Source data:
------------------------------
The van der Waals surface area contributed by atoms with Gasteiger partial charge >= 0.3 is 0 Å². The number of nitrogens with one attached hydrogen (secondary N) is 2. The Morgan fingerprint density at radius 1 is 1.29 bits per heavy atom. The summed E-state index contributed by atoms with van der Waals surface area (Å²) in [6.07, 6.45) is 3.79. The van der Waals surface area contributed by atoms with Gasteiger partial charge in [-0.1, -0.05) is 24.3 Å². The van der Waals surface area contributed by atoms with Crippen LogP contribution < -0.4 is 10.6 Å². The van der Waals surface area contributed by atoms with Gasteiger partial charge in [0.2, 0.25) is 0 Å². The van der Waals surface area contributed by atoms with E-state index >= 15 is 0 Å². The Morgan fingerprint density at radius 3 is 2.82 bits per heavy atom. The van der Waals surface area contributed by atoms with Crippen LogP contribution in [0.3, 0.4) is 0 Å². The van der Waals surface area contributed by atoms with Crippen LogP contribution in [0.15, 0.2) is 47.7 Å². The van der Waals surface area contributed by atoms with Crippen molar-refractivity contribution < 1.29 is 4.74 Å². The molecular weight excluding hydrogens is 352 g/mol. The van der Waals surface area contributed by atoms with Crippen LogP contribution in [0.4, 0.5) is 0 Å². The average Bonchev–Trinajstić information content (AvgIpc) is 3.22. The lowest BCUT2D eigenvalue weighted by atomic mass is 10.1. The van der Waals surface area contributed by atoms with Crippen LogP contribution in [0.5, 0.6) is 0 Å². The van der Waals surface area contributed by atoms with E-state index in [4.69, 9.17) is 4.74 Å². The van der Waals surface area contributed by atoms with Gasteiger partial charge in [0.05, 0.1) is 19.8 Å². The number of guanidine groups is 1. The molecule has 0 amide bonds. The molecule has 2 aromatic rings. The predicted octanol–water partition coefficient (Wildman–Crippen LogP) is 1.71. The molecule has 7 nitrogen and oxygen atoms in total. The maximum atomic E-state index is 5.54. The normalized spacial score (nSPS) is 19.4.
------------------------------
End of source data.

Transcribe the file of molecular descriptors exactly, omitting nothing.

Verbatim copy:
The van der Waals surface area contributed by atoms with Gasteiger partial charge >= 0.3 is 0 Å². The number of nitrogens with one attached hydrogen (secondary N) is 2. The Morgan fingerprint density at radius 1 is 1.29 bits per heavy atom. The summed E-state index contributed by atoms with van der Waals surface area (Å²) in [6.07, 6.45) is 3.79. The van der Waals surface area contributed by atoms with Gasteiger partial charge in [-0.1, -0.05) is 24.3 Å². The van der Waals surface area contributed by atoms with Crippen LogP contribution < -0.4 is 10.6 Å². The van der Waals surface area contributed by atoms with Gasteiger partial charge in [0.2, 0.25) is 0 Å². The van der Waals surface area contributed by atoms with E-state index >= 15 is 0 Å². The Morgan fingerprint density at radius 3 is 2.82 bits per heavy atom. The van der Waals surface area contributed by atoms with Crippen LogP contribution in [0.3, 0.4) is 0 Å². The van der Waals surface area contributed by atoms with Crippen LogP contribution in [0.15, 0.2) is 47.7 Å². The van der Waals surface area contributed by atoms with Crippen molar-refractivity contribution < 1.29 is 4.74 Å². The molecular weight excluding hydrogens is 352 g/mol. The van der Waals surface area contributed by atoms with Crippen LogP contribution in [0.4, 0.5) is 0 Å². The average Bonchev–Trinajstić information content (AvgIpc) is 3.22. The lowest BCUT2D eigenvalue weighted by atomic mass is 10.1. The van der Waals surface area contributed by atoms with Crippen LogP contribution in [0.5, 0.6) is 0 Å². The van der Waals surface area contributed by atoms with E-state index in [4.69, 9.17) is 4.74 Å². The van der Waals surface area contributed by atoms with Gasteiger partial charge in [0.05, 0.1) is 19.8 Å². The number of guanidine groups is 1. The molecule has 0 amide bonds. The molecule has 2 aromatic rings. The predicted octanol–water partition coefficient (Wildman–Crippen LogP) is 1.71. The molecule has 7 nitrogen and oxygen atoms in total. The maximum atomic E-state index is 5.54. The normalized spacial score (nSPS) is 19.4.